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  16. The Pleasures of the Comic and of Socratic Inquiry.Mitchell Miller - 2008 - Arethusa 41 (2):263-289.
    At Apology 33c Socrates explains that "some people enjoy … my company" because "they … enjoy hearing those questioned who think they are wise but are not." At Philebus 48a-50b he makes central to his account of the pleasure of laughing at comedy the exposé of the self-ignorance of those who presume themselves wise. Does the latter passage explain the pleasure of watching Socrates at work? I explore this by tracing the admixture of pain, the causes, and the "natural harmony" (...)
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  17.  80
    X-Men Ethics: Using Comic Books to Teach Business Ethics.Virginia W. Gerde & R. Spencer Foster - 2008 - Journal of Business Ethics 77 (3):245-258.
    A modern form of narrative, comic books are used to communicate, discuss, and critique issues in business ethics and social issues in management. A description of comic books as a legitimate medium is followed by a discussion of the pedagogical uses of comic books and assessment techniques. The strengths of the pedagogy include crossing cultural barriers, understanding the complexity of individual decision-making and organizational influences, and the universality of dilemmas and values. We provide an initial source for educators on the (...)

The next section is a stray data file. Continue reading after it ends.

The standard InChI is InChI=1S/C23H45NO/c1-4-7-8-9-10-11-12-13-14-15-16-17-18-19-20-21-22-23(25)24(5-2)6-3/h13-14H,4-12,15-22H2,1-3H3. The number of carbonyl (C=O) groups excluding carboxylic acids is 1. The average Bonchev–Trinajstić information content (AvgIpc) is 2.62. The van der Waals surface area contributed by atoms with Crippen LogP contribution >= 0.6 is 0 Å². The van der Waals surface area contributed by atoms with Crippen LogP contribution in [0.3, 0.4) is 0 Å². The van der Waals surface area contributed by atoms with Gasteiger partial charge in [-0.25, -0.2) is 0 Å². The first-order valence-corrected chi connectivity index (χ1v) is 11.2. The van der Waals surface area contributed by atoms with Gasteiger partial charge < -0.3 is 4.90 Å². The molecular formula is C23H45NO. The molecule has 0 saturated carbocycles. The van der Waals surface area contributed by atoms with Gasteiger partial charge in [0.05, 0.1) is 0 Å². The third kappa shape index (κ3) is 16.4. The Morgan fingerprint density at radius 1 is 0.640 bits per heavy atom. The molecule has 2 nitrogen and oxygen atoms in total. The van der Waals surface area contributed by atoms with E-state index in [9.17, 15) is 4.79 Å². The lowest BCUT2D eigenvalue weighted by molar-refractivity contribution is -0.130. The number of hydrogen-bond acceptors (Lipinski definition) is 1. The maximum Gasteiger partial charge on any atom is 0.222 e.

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  18.  7
    Sophocles the Kōmōidoumenos: Two Forgotten Comic Fragments.Sebastiana Nervegna - 2016 - Classical Quarterly 66 (1):32-45.
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  19. Comic Racism and Violence.Michael Billig - 2005 - In Sharon Lockyer & Michael Pickering (eds.), Beyond a Joke: The Limits of Humour. Palgrave-Macmillan. pp. 25--44.
     
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  20. Comic Relief for Anankastic Conditionals.Tim Fernando - manuscript
    Anankastic conditionals are analyzed in terms of events conceived as sequences of snapshots – roughly, comics. Quantification is applied not to worlds (sets of which are customarily identified with propositions) but to strings that record observations of actions. The account generalizes to other types of conditionals, sidestepping certain well-known problems that beset possible worlds treatments, such as logical omniscience and irrelevance. A refinement for anankastic conditionals is considered, incorporating action relations.
     
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  21.  62